Workers at call centers serving Medicare stage two-day strike
Maximus striking workers | Call Center Workers United Facebook page

HATTIESBURG, Miss.—Imagine driving to a job for an hour and a half where your hourly starting pay was $9.05—and it didn’t rise to $15 until Democratic President Joe Biden stepped in last year with an executive order mandating such an increase.

Also imagine, that on those same small paychecks, in union-hostile Southern states such as Louisiana and Mississippi, your bosses at a call center raised your out-of-pocket deductible for your own health insurance to $4,500 a year ($5,000 for families).

It took “protected concerted action”—not a strike, at that time–by you and thousands of your colleagues to force them to cut the deductible—to $2,500.

And that sum was on top of $1,000 in yearly premiums, a union report adds.

Those are just some of the ways the 10,000 workers toiling at call centers from coast to coast are exploited by their federal contractor, Maximus.

No wonder they want to unionize with the Communications Workers—and staged a two-day strike May 23-24, in some cases virtual and others actual, demanding union recognition and much higher pay, worker La Keisha Preston told a Poor People’s Campaign rally in Memphis, Tenn.

The workers, most of them women of color, have been battling Maximus for recognition, and against its exploitation for several years, even as they handle phone calls from clients of Medicare and the Affordable Care Act’s health insurance exchanges. CWA’s files include past reports on the conditions at call centers in Hattiesburg, Miss., where Preston toils, Bogalusa, La., Phoenix, Brownsville, Texas, Lawrence, Ky., and Tampa, Fla.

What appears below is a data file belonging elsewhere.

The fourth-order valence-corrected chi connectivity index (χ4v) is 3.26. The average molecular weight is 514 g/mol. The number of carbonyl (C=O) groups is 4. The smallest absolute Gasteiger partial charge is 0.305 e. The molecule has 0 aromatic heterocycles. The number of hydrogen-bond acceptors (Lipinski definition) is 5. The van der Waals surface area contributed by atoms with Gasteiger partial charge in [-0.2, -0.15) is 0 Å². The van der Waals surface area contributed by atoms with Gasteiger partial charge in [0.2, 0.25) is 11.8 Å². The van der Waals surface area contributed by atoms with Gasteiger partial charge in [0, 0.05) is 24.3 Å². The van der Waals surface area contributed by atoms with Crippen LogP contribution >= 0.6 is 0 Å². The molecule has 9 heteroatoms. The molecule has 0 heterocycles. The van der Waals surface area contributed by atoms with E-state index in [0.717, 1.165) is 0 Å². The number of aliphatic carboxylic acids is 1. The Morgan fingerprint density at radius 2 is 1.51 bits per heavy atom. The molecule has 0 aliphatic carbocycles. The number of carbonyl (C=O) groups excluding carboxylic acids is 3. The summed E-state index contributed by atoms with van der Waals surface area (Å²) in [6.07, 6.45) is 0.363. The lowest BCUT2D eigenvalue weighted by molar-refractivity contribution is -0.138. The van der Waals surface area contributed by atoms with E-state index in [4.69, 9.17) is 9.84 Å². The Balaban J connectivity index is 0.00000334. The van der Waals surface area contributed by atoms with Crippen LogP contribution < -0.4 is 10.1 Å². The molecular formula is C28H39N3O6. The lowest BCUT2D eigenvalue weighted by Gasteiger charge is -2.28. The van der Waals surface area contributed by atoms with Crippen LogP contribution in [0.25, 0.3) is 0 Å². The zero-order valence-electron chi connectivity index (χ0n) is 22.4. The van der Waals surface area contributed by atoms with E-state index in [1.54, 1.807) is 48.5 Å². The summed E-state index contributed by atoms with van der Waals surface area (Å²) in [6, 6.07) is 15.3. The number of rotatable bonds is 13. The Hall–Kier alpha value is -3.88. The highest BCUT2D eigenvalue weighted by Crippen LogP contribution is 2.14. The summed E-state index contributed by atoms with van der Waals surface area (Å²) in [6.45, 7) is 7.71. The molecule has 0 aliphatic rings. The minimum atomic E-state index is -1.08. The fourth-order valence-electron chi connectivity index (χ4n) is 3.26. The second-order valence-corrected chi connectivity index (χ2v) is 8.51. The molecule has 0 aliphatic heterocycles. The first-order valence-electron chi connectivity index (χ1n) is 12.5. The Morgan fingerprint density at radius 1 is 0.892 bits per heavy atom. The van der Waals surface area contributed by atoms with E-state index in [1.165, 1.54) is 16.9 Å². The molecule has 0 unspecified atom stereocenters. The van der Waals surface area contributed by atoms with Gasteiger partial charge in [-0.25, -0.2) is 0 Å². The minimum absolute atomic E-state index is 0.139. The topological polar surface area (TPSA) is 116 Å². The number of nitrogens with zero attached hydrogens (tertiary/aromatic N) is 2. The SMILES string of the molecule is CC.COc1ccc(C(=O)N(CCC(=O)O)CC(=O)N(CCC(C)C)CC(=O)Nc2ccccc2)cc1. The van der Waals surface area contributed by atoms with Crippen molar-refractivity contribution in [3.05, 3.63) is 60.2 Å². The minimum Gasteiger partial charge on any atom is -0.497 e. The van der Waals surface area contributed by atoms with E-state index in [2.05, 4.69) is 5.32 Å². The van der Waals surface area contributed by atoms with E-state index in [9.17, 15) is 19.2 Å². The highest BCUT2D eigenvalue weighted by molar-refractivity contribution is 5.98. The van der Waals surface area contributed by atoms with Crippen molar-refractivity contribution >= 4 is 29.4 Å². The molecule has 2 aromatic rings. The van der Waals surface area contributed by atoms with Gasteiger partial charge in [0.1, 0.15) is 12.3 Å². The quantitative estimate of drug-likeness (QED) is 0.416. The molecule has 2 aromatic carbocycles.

The federal Center for Medicare and Medicaid Services hired Maximus. It has more call center workers than CMMS has staffers (6,100), who are regular full-time federal employees—and who get paid more than $15 hourly. Most of them are white men, most of them are supervisors and yearly pay can be in the six figures each, CWA reports. Maximus CEO Bruce Caswell’s total compensation in 2021 was $7.906 million, it adds.

Actual picket lines went up at the two largest call centers, Bogalusa and Hattiesburg.. Elsewhere saw walkouts, but without picketing. The Maximus workers also drew supportive videos from Sens. Bernie Sanders, Ind-Vt., and Cory Booker, D-N.J., and Rep. Andy Levin, D-Mich., a former Service Employees organizer and AFL-CIO Deputy Organizing Director.

Maximus kept lowballing its workers’ pay until early in 2021 when Biden stepped in with an executive order mandating that all federal contractors pay their workers at least %15 an hour, in line with the “$15 and a union” demand by low-wage workers nationwide.

“I’m going on strike for a living wage and affordable healthcare at Maximus,” Bogalusa worker Mya Harris told CWA “We need these basic improvements to our working conditions for ourselves and our families because no one working for a multi-billion dollar corporation like Maximus should have to worry about how they’re going to make ends meet.”

Maximus has also responded with union-busting and with defying President Biden’s mandate that the federal government, and the contractors it hires, be neutral in organizing drives, not use federal cash for union-busting and in 68 other specific ways, treat workers with respect—and respect their right to organize.


Mark Gruenberg
Mark Gruenberg

Award-winning journalist Mark Gruenberg is head of the Washington, D.C., bureau of People's World. He is also the editor of the union news service Press Associates Inc. (PAI). Known for his reporting skills, sharp wit, and voluminous knowledge of history, Mark is a compassionate interviewer but tough when going after big corporations and their billionaire owners.